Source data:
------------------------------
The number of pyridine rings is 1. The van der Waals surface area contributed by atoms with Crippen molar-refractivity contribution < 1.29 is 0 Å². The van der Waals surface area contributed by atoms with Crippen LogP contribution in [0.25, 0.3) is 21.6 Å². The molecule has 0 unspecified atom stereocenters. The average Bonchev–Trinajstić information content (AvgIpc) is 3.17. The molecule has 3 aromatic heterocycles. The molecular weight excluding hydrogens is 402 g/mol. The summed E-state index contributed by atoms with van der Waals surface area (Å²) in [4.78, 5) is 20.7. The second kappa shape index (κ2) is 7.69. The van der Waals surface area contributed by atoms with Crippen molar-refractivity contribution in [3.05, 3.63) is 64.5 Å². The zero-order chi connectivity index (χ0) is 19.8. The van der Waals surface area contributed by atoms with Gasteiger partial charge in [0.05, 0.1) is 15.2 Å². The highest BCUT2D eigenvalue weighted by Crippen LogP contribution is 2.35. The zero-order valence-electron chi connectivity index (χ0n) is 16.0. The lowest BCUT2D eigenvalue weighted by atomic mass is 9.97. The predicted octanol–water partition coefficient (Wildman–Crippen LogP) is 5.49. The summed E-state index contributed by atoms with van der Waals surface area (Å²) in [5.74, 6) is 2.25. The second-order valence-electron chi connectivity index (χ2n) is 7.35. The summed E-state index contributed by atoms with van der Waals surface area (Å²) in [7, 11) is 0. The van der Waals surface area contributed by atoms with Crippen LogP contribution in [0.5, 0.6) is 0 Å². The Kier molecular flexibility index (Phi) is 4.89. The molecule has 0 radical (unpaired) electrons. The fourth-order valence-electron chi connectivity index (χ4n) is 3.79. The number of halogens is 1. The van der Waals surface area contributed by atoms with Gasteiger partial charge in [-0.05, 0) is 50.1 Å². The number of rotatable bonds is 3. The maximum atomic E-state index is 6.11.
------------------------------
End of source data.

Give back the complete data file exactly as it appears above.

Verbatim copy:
The number of pyridine rings is 1. The van der Waals surface area contributed by atoms with Crippen molar-refractivity contribution < 1.29 is 0 Å². The van der Waals surface area contributed by atoms with Crippen LogP contribution in [0.25, 0.3) is 21.6 Å². The molecule has 0 unspecified atom stereocenters. The average Bonchev–Trinajstić information content (AvgIpc) is 3.17. The molecule has 3 aromatic heterocycles. The molecular weight excluding hydrogens is 402 g/mol. The summed E-state index contributed by atoms with van der Waals surface area (Å²) in [4.78, 5) is 20.7. The second kappa shape index (κ2) is 7.69. The van der Waals surface area contributed by atoms with Crippen molar-refractivity contribution in [3.05, 3.63) is 64.5 Å². The zero-order chi connectivity index (χ0) is 19.8. The van der Waals surface area contributed by atoms with Gasteiger partial charge in [0.05, 0.1) is 15.2 Å². The highest BCUT2D eigenvalue weighted by Crippen LogP contribution is 2.35. The zero-order valence-electron chi connectivity index (χ0n) is 16.0. The lowest BCUT2D eigenvalue weighted by atomic mass is 9.97. The predicted octanol–water partition coefficient (Wildman–Crippen LogP) is 5.49. The summed E-state index contributed by atoms with van der Waals surface area (Å²) in [5.74, 6) is 2.25. The second-order valence-electron chi connectivity index (χ2n) is 7.35. The summed E-state index contributed by atoms with van der Waals surface area (Å²) in [7, 11) is 0. The van der Waals surface area contributed by atoms with Crippen LogP contribution in [0.5, 0.6) is 0 Å². The Kier molecular flexibility index (Phi) is 4.89. The molecule has 0 radical (unpaired) electrons. The fourth-order valence-electron chi connectivity index (χ4n) is 3.79. The number of halogens is 1. The van der Waals surface area contributed by atoms with Gasteiger partial charge in [-0.05, 0) is 50.1 Å². The number of rotatable bonds is 3. The maximum atomic E-state index is 6.11.